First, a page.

May 5, 2014 0 Comments in Event Recap, Policy by
We couldn’t have asked for a better 8th Annual Spring Housing Forum.  A packed room at the Hotel Nikko came to mingle and hear a discussion on middle-income housing by a top-notch economist and three local experts: Alexa Arena of Forest City Development, Malcolm Yeung of Chinatown Community Development Center and Paul Zeger of Polaris Pacific on Wednesday, April 30th.
Before these panelists took the stage, we showed a video to introduce the conversation by Ed Glaeser, Professor of Economics at Harvard and author of “Triumph of the City”. If you missed it, we have his nine-minute analysis on the imperative of building new housing in San Francisco and how subsidized housing does not scale as a solution to the crisis we face today.
Paul Zeger made his case with historical data on the housing market. His presentation illustrated the extraordinary demand being put on our existing housing stock and how the building cycle is switching from condo to rental production. By 2015, San Francisco will have a shortfall of over 15,000 housing units. The good news? Most of the housing you see being built today is market-rate housing, but 25 years from now those houses won’t command premium prices and will become accessible to middle-income earners. Do you agree? Download Paul Zeger’s presentation here.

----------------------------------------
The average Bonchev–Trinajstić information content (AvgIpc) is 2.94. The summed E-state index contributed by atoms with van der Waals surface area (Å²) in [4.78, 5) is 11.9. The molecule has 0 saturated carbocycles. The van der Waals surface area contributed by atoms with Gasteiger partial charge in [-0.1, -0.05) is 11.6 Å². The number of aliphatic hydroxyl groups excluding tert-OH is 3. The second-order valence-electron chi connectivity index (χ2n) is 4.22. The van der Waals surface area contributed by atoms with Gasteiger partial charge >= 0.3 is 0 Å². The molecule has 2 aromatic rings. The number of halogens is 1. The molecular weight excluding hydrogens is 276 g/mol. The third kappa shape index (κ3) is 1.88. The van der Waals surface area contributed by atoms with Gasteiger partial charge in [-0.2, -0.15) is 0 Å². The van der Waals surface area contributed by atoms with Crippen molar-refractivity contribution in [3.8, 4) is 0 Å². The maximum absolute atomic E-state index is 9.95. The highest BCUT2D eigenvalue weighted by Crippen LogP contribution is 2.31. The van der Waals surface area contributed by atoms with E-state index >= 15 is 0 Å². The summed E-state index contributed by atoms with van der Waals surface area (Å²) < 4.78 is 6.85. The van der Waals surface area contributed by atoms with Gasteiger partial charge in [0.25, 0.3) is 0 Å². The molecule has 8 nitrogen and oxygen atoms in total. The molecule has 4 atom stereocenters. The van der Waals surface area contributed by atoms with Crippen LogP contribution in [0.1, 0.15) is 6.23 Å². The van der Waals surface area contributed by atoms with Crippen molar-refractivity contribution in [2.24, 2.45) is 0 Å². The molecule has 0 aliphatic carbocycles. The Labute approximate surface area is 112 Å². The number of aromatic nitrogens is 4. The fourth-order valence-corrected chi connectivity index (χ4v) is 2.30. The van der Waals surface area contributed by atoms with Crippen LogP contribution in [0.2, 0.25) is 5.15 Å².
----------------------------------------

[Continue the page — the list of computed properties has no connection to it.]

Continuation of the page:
Malcolm Yeung disagreed with Professor Glaeser and said the Professor failed to appreciate the politics that go into housing production in San Francisco. Projects that make larger contributions to affordable housing, such as Redevelopment projects, inevitably have greater political support than others. A strong supporter of Supervisor Kim’s proposed “Housing Balance Act” legislation, Yeung argued this controversial legislation forces market-rate and affordable housing developers work in partnership on affordable housing together. Alexa strongly agreed on the need for a stronger relationship between market-rate and affordable housing builders. If we are to find ways to build housing for those in the middle, we need greater collaboration between the two parties, she said. The conversation brought out that there’s no silver bullet in how to keep our middle-income earners housed in San Francisco.
The SF Housing Action Coalition thanks over 40 sponsors for their gracious support to keep our wheels turning. Their sponsorship extends beyond the event and to the daily work of SFHAC itself. We will continue to advocate for the production of new housing for all income levels in San Francisco and work to find solutions that address our middle-income housing shortfall.
See pictures from the evening here.

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Housing Action Coalition

The Housing Action Coalition is a member-supported nonprofit that advocates for building more housing at all levels of affordability to help alleviate the Bay Area's housing shortage, displacement, and affordability crises.

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